Monday, January 25, 2010

The Roberts Court's Activist Blow for Corporate Speech

      The Roberts Court’s decision to free corporations to spend unlimited amounts of their money in congressional and presidential campaigns is an undisputed instance of judicial activism and one of the least defensible in terms of judicial procedure, historical experience or public policy.
      The Jan. 21 decision in Citizens United v. Federal Election Commission belatedly vindicates the conservative advocacy group's right to produce and distribute through video-on-demand the documentary hit piece Hillary: The Movie during the 2008 primary season. The FEC had barred the plan because some of the group’s financing had come from for-profit corporations. The corporate financing ran afoul of the so-called electioneering communications provision in the 2003 McCain-Feingold campaign reform law, which prohibited corporate or union financing of election-time campaign advertising on radio or TV.
      In their ruling, the five-justice majority went beyond striking down that recently enacted federal law to throw out a 20-year-old precedent and the century-old premise of campaign finance permitting greater restrictions on corporations than on individuals. The conservative bloc fully understood the appearance of judicial overreaching in their decision. Between them, Justice Anthony M. Kennedy in the majority opinion and Chief Justice John G. Roberts Jr. in a concurrence devoted more than 30 pages to deny the suggestion.
      The Court’s protestations that it had no choice may satisfy supporters of the decision, but less ideological observers are unconvinced. “There is such a long laundry list of other things they could have done,” says Barry Friedman, a law professor at New York University and author of the new book, The Will of the People, on the Supreme Court and public opinion. “They so clearly didn’t have to do what they did.”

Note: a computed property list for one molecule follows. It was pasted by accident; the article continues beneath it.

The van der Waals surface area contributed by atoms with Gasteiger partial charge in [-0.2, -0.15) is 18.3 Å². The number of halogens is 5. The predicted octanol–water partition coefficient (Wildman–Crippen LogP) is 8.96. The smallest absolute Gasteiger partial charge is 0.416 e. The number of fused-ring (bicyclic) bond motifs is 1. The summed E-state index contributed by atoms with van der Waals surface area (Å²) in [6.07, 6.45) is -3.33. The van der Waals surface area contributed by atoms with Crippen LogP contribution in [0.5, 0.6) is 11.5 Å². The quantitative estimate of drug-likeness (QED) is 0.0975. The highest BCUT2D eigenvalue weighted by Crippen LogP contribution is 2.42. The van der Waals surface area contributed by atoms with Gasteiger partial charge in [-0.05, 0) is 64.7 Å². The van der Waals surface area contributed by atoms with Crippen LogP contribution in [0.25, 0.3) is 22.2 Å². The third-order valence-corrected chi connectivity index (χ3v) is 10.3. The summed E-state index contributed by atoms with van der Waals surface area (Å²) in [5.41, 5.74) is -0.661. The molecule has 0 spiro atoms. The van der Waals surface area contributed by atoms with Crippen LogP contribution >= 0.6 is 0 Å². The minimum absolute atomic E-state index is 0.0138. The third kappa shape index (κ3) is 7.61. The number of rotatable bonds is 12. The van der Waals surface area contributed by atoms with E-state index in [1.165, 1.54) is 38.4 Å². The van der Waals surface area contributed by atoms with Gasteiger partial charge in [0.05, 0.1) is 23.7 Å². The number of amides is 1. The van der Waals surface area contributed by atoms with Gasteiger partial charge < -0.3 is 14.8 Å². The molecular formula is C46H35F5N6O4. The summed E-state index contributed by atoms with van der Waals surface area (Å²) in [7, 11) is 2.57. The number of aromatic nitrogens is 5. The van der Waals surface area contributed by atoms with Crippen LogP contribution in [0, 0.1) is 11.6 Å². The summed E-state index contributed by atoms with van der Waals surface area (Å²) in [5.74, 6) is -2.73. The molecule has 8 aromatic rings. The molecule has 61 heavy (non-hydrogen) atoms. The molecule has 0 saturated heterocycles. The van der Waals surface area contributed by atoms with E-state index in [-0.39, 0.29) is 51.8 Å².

Justice John Paul Stevens listed some of those narrower ways to have decided the case. Citizens United originally had not asked to strike down the electioneering communications provision, but only to get out from under it. The Court could have found, for example, that the provision did not apply to video on demand or that it did not apply to a not-for-profit corporation such as Citizens United as long as it received no or only minimal corporate funding.
      As Stevens noted, that approach would have been consistent with Roberts’ own definition of judicial restraint. “If it is not necessary to decide more, it is necessary not to decide more,” Roberts has said and written both before and after his appointment as chief justice.
      In his opinion, Roberts acknowledges the quote, but insists that in this case it was necessary to decide more. He and the other conservatives reach that conclusion only by exaggerating the impact of the provision. Repeatedly, they refer to the McCain-Feingold provision as a “ban” on political speech by corporations.